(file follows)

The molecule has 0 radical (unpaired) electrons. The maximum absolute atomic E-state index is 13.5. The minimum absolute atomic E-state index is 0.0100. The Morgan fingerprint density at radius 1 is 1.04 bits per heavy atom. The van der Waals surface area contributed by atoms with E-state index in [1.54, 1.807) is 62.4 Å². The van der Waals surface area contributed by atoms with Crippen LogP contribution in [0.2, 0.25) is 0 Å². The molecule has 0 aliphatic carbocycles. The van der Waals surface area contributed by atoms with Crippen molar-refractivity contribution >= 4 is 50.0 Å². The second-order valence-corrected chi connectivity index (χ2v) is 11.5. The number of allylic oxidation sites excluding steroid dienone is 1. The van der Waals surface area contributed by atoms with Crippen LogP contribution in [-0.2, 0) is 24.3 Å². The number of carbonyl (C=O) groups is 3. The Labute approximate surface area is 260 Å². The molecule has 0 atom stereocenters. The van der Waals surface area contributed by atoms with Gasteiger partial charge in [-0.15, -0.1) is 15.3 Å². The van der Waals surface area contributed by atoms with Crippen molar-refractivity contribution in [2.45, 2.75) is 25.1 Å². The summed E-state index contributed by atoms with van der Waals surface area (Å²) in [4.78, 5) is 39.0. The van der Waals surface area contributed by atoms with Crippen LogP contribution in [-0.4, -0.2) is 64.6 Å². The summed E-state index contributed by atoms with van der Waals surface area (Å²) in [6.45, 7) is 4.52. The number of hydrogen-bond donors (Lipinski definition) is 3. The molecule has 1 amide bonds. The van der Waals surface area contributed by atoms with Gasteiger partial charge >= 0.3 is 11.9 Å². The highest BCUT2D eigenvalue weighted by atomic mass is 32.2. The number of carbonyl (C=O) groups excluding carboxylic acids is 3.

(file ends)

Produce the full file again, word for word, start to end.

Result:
The molecule has 0 radical (unpaired) electrons. The maximum absolute atomic E-state index is 13.5. The minimum absolute atomic E-state index is 0.0100. The Morgan fingerprint density at radius 1 is 1.04 bits per heavy atom. The van der Waals surface area contributed by atoms with E-state index in [1.54, 1.807) is 62.4 Å². The van der Waals surface area contributed by atoms with Crippen LogP contribution in [0.2, 0.25) is 0 Å². The molecule has 0 aliphatic carbocycles. The van der Waals surface area contributed by atoms with Crippen molar-refractivity contribution >= 4 is 50.0 Å². The second-order valence-corrected chi connectivity index (χ2v) is 11.5. The number of allylic oxidation sites excluding steroid dienone is 1. The van der Waals surface area contributed by atoms with Crippen LogP contribution in [-0.2, 0) is 24.3 Å². The number of carbonyl (C=O) groups is 3. The Labute approximate surface area is 260 Å². The molecule has 0 atom stereocenters. The van der Waals surface area contributed by atoms with Gasteiger partial charge in [-0.15, -0.1) is 15.3 Å². The van der Waals surface area contributed by atoms with Crippen molar-refractivity contribution in [2.45, 2.75) is 25.1 Å². The summed E-state index contributed by atoms with van der Waals surface area (Å²) in [4.78, 5) is 39.0. The van der Waals surface area contributed by atoms with Crippen LogP contribution in [-0.4, -0.2) is 64.6 Å². The summed E-state index contributed by atoms with van der Waals surface area (Å²) in [6.45, 7) is 4.52. The number of hydrogen-bond donors (Lipinski definition) is 3. The molecule has 1 amide bonds. The van der Waals surface area contributed by atoms with Gasteiger partial charge >= 0.3 is 11.9 Å². The highest BCUT2D eigenvalue weighted by atomic mass is 32.2. The number of carbonyl (C=O) groups excluding carboxylic acids is 3.